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Will Syria & Iraq Ever Be Stable Again?

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Dan J Broadley

Will Syria and Iraq ever be stable? These were one of the many questions discussed at Manchester Metropolitan University yesterday as Dr Steve Hurst – who specialises in American foreign policy post-1945 – hosted a talk on ISIS in Syria, which was followed by an open discussion and talk on human rights.

The talk covered the rise and presence of extreme Islamist group the Islamic State, who now control territory across Syria and Iraq. It was said that there are in fact multiple wars going on within one war; the Syrian Civil War in particular. This civil war left a huge power vacuum in Syria, which was filled by extremist groups such as Al-Qaeda and IS. Similarly in Iraq, the Iraqi army (trained by the US and UK and other Western nations) struggled to contain the spread of IS. And, as all this is going, we were reminded that the West still want to remove President Assad from office in Syria.

Dr Hurst said he doesn’t believe that Assad’s regime will be toppled in Syria, as the opposition is too fragmented and no Western nation is likely to commit military forces to do so. He did say, however, that IS will be a more difficult problem to remove from Syria than Iraq, due to the sheer size of the American air force and organised Iraqi army versus the disorganised IS forces. A member of the discussion pointed out that this may be due to the US and UK’s history in Iraq, a country they may feel more committed to than Syria, after toppling Saddam Hussein.

The debate as to whether the West should commit troops on the ground to Syria was widely discussed, but to no clear conclusion. Dr Hurst had this to say on the subject:

“I’m, on the whole, sceptical on military action in Syria. The opposition is a mess. If we intervened it’d be Iraq all over again.”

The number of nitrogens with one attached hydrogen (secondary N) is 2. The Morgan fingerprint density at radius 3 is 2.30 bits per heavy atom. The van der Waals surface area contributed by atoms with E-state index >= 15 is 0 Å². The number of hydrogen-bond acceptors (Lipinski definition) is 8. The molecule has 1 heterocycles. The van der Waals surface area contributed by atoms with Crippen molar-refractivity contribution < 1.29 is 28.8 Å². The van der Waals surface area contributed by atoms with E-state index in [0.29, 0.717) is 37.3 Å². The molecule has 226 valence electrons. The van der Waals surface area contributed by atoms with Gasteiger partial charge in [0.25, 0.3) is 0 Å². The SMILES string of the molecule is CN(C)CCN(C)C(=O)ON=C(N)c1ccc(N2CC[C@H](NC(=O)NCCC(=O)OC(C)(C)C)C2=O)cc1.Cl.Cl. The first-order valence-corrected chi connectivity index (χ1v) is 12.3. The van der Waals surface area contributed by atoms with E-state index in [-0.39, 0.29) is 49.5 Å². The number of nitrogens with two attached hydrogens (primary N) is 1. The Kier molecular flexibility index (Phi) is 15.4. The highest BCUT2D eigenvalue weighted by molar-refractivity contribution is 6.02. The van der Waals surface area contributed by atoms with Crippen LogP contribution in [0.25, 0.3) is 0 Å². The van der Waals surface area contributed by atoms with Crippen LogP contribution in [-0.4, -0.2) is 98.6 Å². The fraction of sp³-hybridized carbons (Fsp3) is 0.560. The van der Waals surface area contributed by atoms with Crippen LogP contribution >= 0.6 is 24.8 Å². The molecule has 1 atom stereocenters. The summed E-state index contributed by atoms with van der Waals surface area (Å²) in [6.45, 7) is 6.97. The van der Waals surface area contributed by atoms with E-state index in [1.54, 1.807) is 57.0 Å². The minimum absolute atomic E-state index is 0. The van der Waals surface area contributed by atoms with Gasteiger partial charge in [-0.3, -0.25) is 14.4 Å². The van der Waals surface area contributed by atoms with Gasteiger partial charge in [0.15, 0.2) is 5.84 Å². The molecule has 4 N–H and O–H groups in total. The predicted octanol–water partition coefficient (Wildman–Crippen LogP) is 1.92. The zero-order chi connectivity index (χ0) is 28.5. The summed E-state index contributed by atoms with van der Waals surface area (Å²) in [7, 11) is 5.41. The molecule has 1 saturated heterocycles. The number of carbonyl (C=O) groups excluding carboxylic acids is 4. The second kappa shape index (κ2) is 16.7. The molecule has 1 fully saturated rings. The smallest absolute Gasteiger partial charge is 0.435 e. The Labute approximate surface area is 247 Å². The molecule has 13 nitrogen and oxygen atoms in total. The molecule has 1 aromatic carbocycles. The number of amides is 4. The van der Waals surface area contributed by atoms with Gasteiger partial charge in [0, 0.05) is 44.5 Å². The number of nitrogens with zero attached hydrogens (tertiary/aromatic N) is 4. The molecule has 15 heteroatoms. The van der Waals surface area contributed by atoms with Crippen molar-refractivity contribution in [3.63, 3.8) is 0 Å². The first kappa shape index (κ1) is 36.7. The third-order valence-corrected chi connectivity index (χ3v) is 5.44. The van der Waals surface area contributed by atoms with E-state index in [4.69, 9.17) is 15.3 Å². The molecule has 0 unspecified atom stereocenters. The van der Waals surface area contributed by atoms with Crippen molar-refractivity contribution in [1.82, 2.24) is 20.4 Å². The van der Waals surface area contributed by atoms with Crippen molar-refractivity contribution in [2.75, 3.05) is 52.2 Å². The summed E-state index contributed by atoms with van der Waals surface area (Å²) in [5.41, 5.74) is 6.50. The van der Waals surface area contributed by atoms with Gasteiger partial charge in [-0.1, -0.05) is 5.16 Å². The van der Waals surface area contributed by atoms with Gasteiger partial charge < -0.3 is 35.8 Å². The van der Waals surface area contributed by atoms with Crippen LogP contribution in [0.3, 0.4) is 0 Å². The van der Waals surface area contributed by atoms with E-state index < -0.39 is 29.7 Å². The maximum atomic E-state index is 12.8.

However, another member of the discussion raised an interesting point by saying that the US and UK have already committed military advisors and trainers to the region. Surely, this means the West have already committed some military forces? Not infantry, perhaps. But still ‘boots on the ground’, all the same.

The discussion moved to President Assad and whether not the West should work with the tyrannical dictator to quash IS or not. After all, the West worked with Joseph Stalin in WWII to defeat the Nazis. Surely he was just as much of an evil tyrant that Assad is now? Does the phrase ‘your enemy’s enemy is your friend’ still apply to the complex modern world?

The importance of humanitarian aid was one of the final subjects to be discussed. The discussion went through whether the West is paying enough attention to the humanitarian crisis in the region, in Syria in particular. Surely this deserves as much focus as the military efforts? Syria, after all, has been torn by civil war and now being taken over by IS and other extremist groups. Thousands of civilians have been killed and countless more displaced from their homes. Is it not the duty of the world’s wealthiest nations to send aid and give refuge?

Clearly, the crisis in Iraq and Syria is one that isn’t going away any time soon. It is one of such complexity – dating back as far as the 80s when the US argubly propped up the groups they noe refer to as ‘extremists’ in Afghanistan to help repel the USSR’s invasion – and it seems no simple or quick solution will arise anytime soon.

Anarcho-libertarian, Dan J Broadley, is a creative writing student at MMU and has hopes to become a novelist.

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